On Figure E5-2, the point that best represents the impedance of a series circuit consisting of a 300-ohm resistor, a 0.64-microhenry inductor and an 85-picofarad capacitor at 24.900 MHz is Point 8. (E5C23) This problem is a little tougher because it has both capacitive and inductive reactance.
XC = 1/2πfC = 1/(2 × 3.14 × 29.4×106 × 85×10-12) ≈ 63.7 ohms
XL = 2πfL = 2 × 3.14 × 29.4×106 × 0.64×10-6) ≈ 118.2 ohms
X = XL – XC = 118.2 – 63.7 = 55.5 ohms
Because the net reactance is inductive, it is plotted as a positive value, and because the resistance is 300 ohms, the answer is Point 8.
Different types of filters have different characteristics. For example, a Chebyshev filter is a filter type described as having ripple in the passband and a sharp cutoff. (E7C05)On the other hand, the distinguishing features of an elliptical filter are extremely sharp cutoff with one or more notches in the stop band. (E7C06)
Filters have both amplitude and phase-response characteristics. In some applications, both are important. Digital modes, for example, are most affected by non-linear phase response in a receiver IF filter. (E7C14)
The Chebyshev filter was named for Pafnuty Chebyshev, whose mathematical work led to the development of these filters. Sometimes filters are named for their circuit topoology. Pi is the common name for a filter network which is equivalent to two L networks connected back-to-back with the inductors in series and the capacitors in shunt at the input and output. (E7C11) When you look at the circuit diagram for a filter of this type, you’ll see that it looks like the Greek letter pi.
Often, you’ll choose a filter type for a particular application. For example, to attenuate an interfering carrier signal while receiving an SSB transmission, you would use a notch filter. (E7C07)
Today, many of these filters are implemented using digital signal processing. The kind of digital signal processing audio filter might be used to remove unwanted noise from a received SSB signal is an adaptive filter. (E7C08) The type of digital signal processing filter might be used to generate an SSB signal is a Hilbert-transform filter. (E7C09)
Some filters are used almost exclusively in a particular application. A cavity filter, for example, would be the best choice for use in a 2 meter repeater duplexer. (E7C10)
Most often when we plot values on a graph, we use the rectangular, or Cartesian, coordinate system. The two numbers that are used to define a point on a graph using rectangular coordinates are the coordinate values along the horizontal and vertical axes. (E5C11) In the graph above, point P is at x,y. Rectangular coordinates are often used to display the resistive, inductive, and/or capacitive reactance components of an impedance. (E5C13)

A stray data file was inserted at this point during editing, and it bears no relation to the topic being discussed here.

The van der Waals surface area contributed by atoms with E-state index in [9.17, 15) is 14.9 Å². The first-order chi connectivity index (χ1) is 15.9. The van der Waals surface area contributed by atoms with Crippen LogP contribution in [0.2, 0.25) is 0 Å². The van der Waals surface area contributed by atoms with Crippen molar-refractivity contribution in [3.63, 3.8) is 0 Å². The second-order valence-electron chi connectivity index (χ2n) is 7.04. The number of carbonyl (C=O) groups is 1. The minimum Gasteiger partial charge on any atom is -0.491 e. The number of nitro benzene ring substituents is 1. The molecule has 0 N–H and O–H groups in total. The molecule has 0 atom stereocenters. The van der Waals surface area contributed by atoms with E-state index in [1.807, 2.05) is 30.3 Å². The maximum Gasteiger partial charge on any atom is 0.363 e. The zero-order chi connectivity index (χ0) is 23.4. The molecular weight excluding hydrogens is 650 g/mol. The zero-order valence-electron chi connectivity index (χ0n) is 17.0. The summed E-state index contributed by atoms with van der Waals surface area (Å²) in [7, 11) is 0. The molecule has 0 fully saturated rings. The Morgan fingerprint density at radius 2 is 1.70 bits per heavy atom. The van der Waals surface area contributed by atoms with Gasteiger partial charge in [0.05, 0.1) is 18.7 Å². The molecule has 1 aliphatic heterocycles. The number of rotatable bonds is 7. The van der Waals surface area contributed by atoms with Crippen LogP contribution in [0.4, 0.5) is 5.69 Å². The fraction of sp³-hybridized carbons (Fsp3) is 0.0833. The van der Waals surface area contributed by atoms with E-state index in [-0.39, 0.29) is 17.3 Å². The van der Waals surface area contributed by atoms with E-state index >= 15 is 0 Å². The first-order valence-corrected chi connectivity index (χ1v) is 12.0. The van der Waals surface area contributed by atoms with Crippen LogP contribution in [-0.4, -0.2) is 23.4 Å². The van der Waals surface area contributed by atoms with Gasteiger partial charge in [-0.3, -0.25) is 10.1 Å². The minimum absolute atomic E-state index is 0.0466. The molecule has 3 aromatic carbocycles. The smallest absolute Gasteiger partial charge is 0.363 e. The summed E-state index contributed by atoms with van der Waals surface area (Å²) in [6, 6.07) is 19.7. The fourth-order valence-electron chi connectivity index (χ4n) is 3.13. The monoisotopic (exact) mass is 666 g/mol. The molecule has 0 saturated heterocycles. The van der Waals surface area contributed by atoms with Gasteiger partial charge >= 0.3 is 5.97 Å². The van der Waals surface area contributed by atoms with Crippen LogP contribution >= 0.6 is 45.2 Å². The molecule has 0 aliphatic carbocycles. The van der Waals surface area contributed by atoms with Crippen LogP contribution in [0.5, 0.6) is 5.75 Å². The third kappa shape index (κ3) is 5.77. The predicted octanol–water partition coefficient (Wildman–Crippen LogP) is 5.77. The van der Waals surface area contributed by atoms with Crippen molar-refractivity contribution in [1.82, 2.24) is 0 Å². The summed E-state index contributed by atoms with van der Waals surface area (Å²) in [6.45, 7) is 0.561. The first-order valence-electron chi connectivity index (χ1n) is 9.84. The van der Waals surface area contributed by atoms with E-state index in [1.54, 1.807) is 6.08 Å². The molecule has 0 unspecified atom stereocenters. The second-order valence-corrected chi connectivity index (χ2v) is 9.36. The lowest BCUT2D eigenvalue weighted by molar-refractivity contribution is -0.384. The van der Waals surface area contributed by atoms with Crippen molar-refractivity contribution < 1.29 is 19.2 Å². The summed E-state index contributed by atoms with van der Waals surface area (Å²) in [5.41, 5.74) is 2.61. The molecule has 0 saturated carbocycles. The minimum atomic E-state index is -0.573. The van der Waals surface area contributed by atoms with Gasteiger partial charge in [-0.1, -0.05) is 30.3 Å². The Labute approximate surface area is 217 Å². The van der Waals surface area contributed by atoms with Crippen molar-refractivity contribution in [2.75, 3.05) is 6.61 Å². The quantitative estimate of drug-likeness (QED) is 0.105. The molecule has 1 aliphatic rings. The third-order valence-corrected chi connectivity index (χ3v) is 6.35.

When thinking about how capacitive reactances, inductive reactances, and resistance combine, it’s useful to think in terms of polar coordinates. Polar coordinates are often used to display the phase angle of a circuit containing resistance, inductive and/or capacitive reactance. (E5C14) In a polar-coordinate system, each point on the graph has two values, a magnitude (shown by r in the figure above) and an angle (shown by θ in the figure above).
When using rectangular coordinates to graph the impedance of a circuit, the vertical axis represents the reactive component. (E5C10) To figure out the impedance of a circuit, you first plot the inductive reactance on the positive y-axis and the capacitive reactance on the negative y-axis. The net reactance, X, will be the sum of the two reactances.
When using rectangular coordinates to graph the impedance of a circuit, the horizontal axis represents the resistive component. (E5C09) After you’ve computed the net reactance, you plot the resistance on the x-axis and compute the magnitude of the impedance, shown by r in the graph above. If you consider that r is the third side of a right triangle made up of the sides r, x, and y, r is equal to the square root of x2 and y2.
Let’s take a look at an example. In polar coordinates, is the impedance of a network consisting of a 100-ohm-reactance inductor in series with a 100-ohm resistor is 141 ohms at an angle of 45 degrees. (E5C01) In this example, x=100 and y=100, so
r = sqrt (X2 + R2) = sqrt (1002 + 1002) = sqrt (20000) = 141 ohms.
The cosine of the phase angle θ is equal to x/r, or 100/141, or .707. If you look up this value in a table of cosines, you’ll find that the angle is 45 degrees.
Here’s another thing to notice. When the value of the reactance is equal to the value of the resistance, the angle will be either 45 degrees or -45 degrees, depending on whether the net reactance is inductive or capacitive.
Now, let’s look at an example with both inductive and capacitive reactance. In polar coordinates, the impedance of a network consisting of a 100-ohm-reactance inductor, a 100-ohm-reactance capacitor, and a 100-ohm resistor, all connected in series is 100 ohms at an angle of 0 degrees. (E5C02) In this case, the inductive reactance and the capacitive reactance are the same, meaning that there is no net reactance. If you plot the impedance of a circuit using the rectangular coordinate system and find the impedance point falls on the right side of the graph on the horizontal axis, you know that the circuit impedance is equivalent to a pure resistance. (E5C12)
Here’s an example with unequal inductive and capacitive reactances. In polar coordinates, the impedance of a network consisting of a 300-ohm-reactance capacitor, a 600-ohm-reactance inductor, and a 400-ohm resistor, all connected in series is 500 ohms at an angle of 37 degrees. (E5C03) Here’s how we got that result:
X = 600 – 300 = 300 ohms
r = sqrt (X2 + R2) = sqrt (3002 + 4002) = sqrt (250000) = 500 ohms
θ = cos-1(x/r) = cos-1(400/500) = 37 degrees
Here are some more examples. I’ll leave the solutions up to you: